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I noticed that when creating a new project with the iPhone Master-Detail template in Xcode 4.2 beta 4, it does:

// AppDelegate.h

@interface AppDelegate : UIResponder <UIApplicationDelegate>

Why does AppDelegate inherit from UIResponder instead of NSObject?

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If you had to guess, what would you say? –  Caleb Aug 1 '11 at 0:26
You might be right and I don't want to comment too much on something still under NDA, but that wouldn't be my guess. –  Caleb Aug 1 '11 at 2:41
One of its use is to continue handling returning of url from logging in via facebook or other applications ie. require authentication with-in the app. –  haxpor Sep 17 '14 at 15:57

6 Answers 6

From Converting to Storyboards Release Notes:

Note: In the current Xcode templates, the application delegate class inherits from UIResponder. This is so that the delegate instance can participate in the responder chain and so handle application-level actions. If you haven’t made use of this pattern in an existing application, there’s no need to adopt it for storyboards.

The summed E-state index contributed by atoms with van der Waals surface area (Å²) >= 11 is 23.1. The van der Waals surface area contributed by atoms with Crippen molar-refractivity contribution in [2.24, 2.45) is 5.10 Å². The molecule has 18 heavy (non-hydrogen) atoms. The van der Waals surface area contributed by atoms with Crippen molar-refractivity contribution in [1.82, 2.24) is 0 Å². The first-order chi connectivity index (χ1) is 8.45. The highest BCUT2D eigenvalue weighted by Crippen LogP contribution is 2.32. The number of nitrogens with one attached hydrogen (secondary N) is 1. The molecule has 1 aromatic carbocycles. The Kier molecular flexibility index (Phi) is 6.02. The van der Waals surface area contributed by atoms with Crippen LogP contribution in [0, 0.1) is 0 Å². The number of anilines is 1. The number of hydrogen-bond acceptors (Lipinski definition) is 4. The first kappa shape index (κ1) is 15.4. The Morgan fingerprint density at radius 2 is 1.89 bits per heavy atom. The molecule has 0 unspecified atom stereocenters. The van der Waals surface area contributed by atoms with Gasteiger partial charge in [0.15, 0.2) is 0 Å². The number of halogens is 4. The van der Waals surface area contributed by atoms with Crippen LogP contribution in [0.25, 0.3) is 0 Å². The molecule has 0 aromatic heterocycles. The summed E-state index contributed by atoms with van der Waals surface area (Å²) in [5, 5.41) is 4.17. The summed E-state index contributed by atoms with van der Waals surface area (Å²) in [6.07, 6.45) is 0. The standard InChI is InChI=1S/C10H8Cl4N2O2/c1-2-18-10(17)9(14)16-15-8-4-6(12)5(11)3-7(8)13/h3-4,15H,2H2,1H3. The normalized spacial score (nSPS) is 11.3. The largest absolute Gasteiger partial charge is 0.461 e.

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Check the documentation of UIResponder. Since AppDelegate can respond to touch events, it implements the UIResponder interface.

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I would guess it is so it has access to the global undo manager.

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AppDelegate inherits from UIResponder that handles iOS events. The UIResponder class defines an interface for objects that respond to and handle events.

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UIResponder is the base class for the UIKit framework. UIResponder can deal with the events.

Your AppDelegate class is the delegate class for the UIApplication which UIApplicationMain creates. AppDelegate conforms to the UIApplicationDelegate protocol.

The UIResponder class has the methods to get the window of the application focus on which all the views will be populated, so you should have a class that inherits from UIResponder in order to make the window as key.

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UPDATE: My answer below might be wrong. I was just going by the image in the iOS documentation. But, it must be outdated.

Unless there's something new in iOS 5 and not yet documented, then I think this is a typo with this Xcode 4.2 beta 4 template. In an iOS app, the app delegate should subclass NSObject, not UIResponder, e.g.:

@interface AppDelegate : NSObject <UIApplicationDelegate>

For iOS apps, in UIKit (for Cocoa Touch, e.g., iPhone & iPad), UIApplication is the last responder in the responder chain.

For Mac OS X apps, in the Application Kit (for Cocoa, e.g., Mac), the app delegate is the last responder in the responder chain.

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